He Attended Morehouse College In Atlanta. At Morehouse Lee Became Interested In Film Making, And Upon Graduation In 1979, Was Awarded A Summer Internship With Columbia Pictures In Burbank, California. In The Fall, He Returned To New York To Attend New York University’s Institute Of Film And Television, Tisch School of the Arts. Lee Earned His Master’s In Film Making From NYU in 1982, And As His Final Film Project, He Wrote, Produced, And Directed Joe’s Bed-Stuy Barbershop: We Cut Heads. His Father Composed The Original Jazz Score, The First Of Several He Created For His Son’s Films. The Film Was Set In A Barbershop In Brooklyn’s Bedford Stuyvesant Neighborhood That Serves As A Front For A Numbers-Running Operation.
The Academy Of Motion Picture Arts And Sciences Awarded Lee the 1983 Student Academy Award For Best Director. The Movie Was The First Student Film To Be Showcased In Lincoln Center’s New Directors New Films Festival. In 1985, Lee Began Work On His First Feature Film, She’s Gotta Have It. With a Budget Of $175,000, The Film Was Shot In Two Weeks. When It Was Released In 1986, It Grossed Over $7,000,000 At The U.S. Box Office. Executives From Nike Saw And Liked She’s Gotta Have It And Hired Lee To Produce A Series Of Commercials Featuring Him As Mars Blackmon And Michael Jordan (As Himself), In Their Marketing Campaign For The Air Jordan Shoe Line.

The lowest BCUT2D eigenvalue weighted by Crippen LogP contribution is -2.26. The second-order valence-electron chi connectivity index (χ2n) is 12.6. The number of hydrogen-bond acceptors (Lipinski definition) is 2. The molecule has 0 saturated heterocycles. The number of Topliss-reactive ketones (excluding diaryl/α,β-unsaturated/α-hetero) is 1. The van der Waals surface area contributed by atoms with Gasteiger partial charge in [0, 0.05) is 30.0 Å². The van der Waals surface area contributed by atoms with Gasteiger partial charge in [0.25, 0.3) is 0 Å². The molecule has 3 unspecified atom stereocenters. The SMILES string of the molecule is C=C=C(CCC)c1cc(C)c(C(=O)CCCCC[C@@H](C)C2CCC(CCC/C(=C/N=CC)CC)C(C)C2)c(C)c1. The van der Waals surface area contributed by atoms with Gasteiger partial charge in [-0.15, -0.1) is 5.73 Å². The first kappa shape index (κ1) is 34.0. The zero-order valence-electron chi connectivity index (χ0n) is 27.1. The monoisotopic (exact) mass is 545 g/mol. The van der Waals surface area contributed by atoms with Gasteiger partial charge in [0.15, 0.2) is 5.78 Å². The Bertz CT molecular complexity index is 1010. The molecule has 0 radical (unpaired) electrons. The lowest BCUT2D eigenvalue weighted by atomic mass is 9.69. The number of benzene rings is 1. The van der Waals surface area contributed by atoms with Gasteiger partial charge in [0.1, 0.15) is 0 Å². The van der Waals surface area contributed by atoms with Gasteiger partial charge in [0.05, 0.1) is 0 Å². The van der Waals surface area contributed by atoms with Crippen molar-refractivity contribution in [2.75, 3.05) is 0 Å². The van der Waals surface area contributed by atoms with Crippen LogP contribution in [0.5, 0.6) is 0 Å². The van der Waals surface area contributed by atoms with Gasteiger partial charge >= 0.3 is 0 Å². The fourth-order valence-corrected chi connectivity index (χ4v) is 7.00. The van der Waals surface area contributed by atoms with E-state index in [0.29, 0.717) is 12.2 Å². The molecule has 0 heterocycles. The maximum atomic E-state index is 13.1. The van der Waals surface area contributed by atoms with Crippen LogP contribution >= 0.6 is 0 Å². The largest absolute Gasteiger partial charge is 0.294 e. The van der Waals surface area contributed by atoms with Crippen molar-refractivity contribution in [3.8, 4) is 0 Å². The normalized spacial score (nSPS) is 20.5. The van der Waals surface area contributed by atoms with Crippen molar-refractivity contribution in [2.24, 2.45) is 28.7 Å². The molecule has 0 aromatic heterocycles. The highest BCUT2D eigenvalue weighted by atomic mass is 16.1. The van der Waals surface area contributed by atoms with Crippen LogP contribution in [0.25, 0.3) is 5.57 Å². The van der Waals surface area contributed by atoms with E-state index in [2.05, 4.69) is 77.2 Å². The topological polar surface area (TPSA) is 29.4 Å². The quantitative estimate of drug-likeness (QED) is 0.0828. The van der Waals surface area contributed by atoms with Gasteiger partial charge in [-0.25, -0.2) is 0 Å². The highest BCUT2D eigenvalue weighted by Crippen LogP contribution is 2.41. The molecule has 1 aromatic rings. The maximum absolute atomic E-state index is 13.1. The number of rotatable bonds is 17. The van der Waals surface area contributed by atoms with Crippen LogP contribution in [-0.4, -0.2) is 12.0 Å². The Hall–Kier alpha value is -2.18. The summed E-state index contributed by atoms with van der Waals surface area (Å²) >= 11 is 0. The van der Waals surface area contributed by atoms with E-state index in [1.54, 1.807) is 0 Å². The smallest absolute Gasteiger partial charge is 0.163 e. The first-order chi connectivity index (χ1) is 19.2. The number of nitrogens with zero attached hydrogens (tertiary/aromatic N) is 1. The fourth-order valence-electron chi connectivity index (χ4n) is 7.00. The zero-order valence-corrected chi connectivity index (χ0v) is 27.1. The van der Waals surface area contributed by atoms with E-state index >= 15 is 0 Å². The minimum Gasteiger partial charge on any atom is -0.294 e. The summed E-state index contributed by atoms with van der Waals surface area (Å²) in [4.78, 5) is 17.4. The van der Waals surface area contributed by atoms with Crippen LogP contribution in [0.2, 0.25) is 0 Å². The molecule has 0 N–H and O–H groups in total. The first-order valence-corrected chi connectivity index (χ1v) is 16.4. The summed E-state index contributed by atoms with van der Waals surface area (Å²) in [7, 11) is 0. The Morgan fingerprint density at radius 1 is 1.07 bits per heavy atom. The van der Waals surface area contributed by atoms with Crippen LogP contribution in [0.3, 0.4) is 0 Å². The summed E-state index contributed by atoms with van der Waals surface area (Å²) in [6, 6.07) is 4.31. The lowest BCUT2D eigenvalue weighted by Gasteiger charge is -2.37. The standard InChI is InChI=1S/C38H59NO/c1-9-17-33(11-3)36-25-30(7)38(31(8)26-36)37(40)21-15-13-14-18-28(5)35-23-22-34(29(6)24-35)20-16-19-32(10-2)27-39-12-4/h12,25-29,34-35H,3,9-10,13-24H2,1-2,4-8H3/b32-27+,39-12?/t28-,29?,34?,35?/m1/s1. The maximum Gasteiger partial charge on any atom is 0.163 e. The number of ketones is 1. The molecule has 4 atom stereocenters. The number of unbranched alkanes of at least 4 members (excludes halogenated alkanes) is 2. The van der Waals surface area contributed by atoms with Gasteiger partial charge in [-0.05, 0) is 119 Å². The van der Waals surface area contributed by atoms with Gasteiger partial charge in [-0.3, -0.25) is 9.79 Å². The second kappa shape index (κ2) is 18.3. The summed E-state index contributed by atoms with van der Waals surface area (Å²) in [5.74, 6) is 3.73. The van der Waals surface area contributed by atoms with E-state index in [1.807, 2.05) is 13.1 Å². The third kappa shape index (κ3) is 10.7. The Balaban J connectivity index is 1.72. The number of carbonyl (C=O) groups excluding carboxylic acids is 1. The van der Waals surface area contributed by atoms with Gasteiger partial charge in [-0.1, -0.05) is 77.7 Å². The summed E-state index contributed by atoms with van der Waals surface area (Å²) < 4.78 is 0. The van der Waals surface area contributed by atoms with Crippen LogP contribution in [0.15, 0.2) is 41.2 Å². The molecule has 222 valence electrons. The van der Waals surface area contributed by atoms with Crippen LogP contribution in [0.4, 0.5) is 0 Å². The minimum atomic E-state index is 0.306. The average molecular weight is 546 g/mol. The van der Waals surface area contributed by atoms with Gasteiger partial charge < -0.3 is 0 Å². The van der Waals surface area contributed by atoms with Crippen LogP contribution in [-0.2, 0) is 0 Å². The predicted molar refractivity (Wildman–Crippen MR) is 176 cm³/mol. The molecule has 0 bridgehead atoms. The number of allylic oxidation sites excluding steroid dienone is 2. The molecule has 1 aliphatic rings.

Spike Lee Went On To Establish Himself As One Of Hollywood’s Most Important and Influential Filmmakers -- Creatively Examining Race And Other Social Issues Through His Critically-Acclaimed And Award-Winning Films. These Include: School Daze (1988), Malcolm X (1992), Do The Right Thing (1991), Clockers (1995), Jungle Fever, Mo’ Better Blues (1990), 4 Little Girls (1997), Get On The Bus (1996) And When The Levees Broke: A Requiem In Four Acts (2006).
"In Order For Black History To Live, We Must Continue To Breathe Life Into It." -- Hubert Gaddy, Jr.
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